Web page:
Glycogen Storage Disorders: Deletion/Duplication Panel

Condition Description

Glycogen storage disorders (GSDs) are a group of inherited genetic defects of glycogen metabolism. Most of them have autosomal recessive inheritance, however there are a few exceptions. There are more than 20 subtypes classified by the specific enzyme deficiency, affected tissue, and disease phenotype. Clinical and biochemical features continue to be used reliably to assign patients to this general disease category. Identification of the precise genetic defect is important, as molecular analysis is likely to expand the clinical spectrum of GSDs, may provide data relevant to prognosis and future therapeutic intervention and is important for carrier testing and early prenatal diagnosis.

The overall incidence of GSDs as a group is estimated to be 1 in 20,000-43,000 births. GSDs primarily affect the liver, the muscle, or both. Although the phenotype range is broad, the majority of clinical manifestations are hepatomegaly, failure to thrive, hypoglycemia, hyperlactatemia, hyperuricemia, and hyperlipidemia. The GSD Comprehensive Sequencing Panel covers genes in which pathogenic variants cause both muscle and liver isoforms of GSD. This panel also includes genes for disorders that have overlapping phenotype with GSDs such as Fanconi-Bickel syndrome, fructose-1,6-biphosphatase deficiency, and glycogen storage disease of heart, lethal congenital.

  • Burwinkel et al. (2005), Am J Hum Genet, 76:1034-1049.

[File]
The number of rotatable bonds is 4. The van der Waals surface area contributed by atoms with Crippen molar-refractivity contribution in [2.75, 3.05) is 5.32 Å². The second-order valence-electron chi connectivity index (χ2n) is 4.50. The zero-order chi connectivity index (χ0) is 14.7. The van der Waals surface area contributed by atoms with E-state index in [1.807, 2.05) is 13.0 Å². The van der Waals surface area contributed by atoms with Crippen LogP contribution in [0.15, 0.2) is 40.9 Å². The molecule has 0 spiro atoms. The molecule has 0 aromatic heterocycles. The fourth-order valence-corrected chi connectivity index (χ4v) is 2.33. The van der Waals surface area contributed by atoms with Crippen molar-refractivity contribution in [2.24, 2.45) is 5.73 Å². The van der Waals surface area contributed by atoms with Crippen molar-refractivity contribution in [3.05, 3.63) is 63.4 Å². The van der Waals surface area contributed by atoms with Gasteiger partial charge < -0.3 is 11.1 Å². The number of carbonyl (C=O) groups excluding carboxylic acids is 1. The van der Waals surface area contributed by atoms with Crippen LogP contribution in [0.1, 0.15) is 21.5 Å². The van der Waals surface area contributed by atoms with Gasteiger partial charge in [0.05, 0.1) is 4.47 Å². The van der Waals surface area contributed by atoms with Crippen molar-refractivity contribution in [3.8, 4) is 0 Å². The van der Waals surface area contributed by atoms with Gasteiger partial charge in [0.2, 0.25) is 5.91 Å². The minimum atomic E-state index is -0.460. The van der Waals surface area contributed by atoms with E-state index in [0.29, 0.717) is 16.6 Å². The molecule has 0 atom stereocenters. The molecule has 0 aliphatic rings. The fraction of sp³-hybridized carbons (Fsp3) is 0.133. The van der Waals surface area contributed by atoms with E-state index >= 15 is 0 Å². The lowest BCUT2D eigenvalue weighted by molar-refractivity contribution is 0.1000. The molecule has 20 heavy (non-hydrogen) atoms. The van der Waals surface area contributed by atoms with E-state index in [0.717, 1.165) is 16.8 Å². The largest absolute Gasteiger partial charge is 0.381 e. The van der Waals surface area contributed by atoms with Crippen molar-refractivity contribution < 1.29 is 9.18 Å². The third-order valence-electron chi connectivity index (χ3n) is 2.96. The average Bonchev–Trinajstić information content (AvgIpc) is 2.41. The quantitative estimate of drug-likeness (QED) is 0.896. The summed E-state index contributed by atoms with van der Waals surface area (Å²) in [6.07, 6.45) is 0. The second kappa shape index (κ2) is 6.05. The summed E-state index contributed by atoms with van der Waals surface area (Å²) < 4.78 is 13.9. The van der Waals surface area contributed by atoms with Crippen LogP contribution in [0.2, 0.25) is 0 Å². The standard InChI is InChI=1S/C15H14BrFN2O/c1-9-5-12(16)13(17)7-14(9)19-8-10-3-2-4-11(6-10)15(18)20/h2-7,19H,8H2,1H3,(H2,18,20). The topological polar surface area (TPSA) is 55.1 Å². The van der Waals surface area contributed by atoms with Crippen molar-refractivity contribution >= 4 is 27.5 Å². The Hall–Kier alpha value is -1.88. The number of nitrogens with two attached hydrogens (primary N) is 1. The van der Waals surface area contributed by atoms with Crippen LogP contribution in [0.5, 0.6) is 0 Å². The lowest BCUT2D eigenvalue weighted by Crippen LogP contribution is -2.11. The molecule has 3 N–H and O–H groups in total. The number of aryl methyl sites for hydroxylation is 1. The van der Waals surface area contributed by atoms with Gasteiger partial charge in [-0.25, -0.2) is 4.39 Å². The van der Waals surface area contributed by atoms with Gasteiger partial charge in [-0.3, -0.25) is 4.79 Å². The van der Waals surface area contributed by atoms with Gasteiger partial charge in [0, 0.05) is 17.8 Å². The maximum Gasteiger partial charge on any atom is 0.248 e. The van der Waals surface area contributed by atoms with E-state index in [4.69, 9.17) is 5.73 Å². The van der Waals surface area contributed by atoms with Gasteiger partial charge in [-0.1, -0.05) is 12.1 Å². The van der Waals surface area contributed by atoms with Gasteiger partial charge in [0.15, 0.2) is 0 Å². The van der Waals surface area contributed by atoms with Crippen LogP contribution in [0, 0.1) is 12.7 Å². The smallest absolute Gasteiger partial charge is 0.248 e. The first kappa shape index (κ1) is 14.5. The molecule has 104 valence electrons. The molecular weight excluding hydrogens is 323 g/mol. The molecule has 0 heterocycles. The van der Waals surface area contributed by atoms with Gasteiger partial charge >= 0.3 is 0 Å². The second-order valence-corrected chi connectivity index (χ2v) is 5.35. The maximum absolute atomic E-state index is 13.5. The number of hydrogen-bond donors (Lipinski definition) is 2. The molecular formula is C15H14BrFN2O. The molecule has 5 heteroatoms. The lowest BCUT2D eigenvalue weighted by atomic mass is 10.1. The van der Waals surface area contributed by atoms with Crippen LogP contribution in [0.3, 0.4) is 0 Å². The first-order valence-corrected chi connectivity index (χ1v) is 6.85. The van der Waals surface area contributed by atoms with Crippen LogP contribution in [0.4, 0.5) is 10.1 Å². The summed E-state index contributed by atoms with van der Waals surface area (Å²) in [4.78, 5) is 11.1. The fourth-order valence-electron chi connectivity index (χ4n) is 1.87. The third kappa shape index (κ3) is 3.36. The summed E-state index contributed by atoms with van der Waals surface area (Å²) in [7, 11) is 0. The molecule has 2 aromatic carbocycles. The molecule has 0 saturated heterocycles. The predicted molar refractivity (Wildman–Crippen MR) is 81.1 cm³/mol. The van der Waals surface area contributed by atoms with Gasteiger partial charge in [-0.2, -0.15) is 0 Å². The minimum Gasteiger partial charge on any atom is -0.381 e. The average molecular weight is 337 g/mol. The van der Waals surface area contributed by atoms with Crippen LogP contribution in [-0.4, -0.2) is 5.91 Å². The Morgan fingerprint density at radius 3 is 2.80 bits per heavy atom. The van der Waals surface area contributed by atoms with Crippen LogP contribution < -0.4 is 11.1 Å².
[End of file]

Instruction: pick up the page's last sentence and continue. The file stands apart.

• Morris et al. (1995), J Inherit Metab Dis, 18:28-32.
  • Santer, Steinmamm, and Schaub. (2002), Curr Mol Med, 2:213-227.

Genes (20)

Your search may have returned a result for a gene alias. Click here for a full list of genes and their aliases.


This test is indicated for:
  • Confirmation of a clinical diagnosis of glycogen storage disorders (GSDs).
  • Carrier testing in adults with a family history of glycogen storage disorders (GSDs).


Deletion/Duplication Analysis: DNA isolated from peripheral blood is hybridized to a gene-targeted CGH array to detect deletions and duplications. The targeted CGH array has overlapping probes that cover the entire genomic region.


Deletion/Duplication: Detection is limited to duplications and deletions. The CGH array will not detect point or intronic pathogenic variants. Results of molecular analysis must be interpreted in the context of the patient\'s clinical and/or biochemical phenotype.

Specimen Requirements

Listed below are EGL's preferred sample criteria. For any questions, please call 470.378.2200 and ask to speak with a laboratory genetic counselor (
Submit only 1 of the following specimen types
DNA, Isolated

Isolation using the Perkin Elmer™Chemagen™ Chemagen™ Automated Extraction method or Qiagen™ Puregene kit for DNA extraction is recommended.
Collection and Shipping
Refrigerate until time of shipment in 100 ng/µL in TE buffer. Ship sample at room temperature with overnight delivery.
Whole Blood (EDTA)

EDTA (Purple Top)
Infants and Young Children (<2 years of age): 2-3 ml
Children > 2 years of age to 10 years old: 3-5 ml
Older Children & Adults: 5-10 ml
Autopsy: 2-3 ml unclotted cord or cardiac blood
Collection and Shipping
Ship sample at room temperature for receipt at EGL within 72 hours of collection. Do not freeze.
  • Glycogen Storage Disorders: Sequencing Panel
  • Pompe (dry blood spot - test code DZ; leukocytes - DW)

How to Order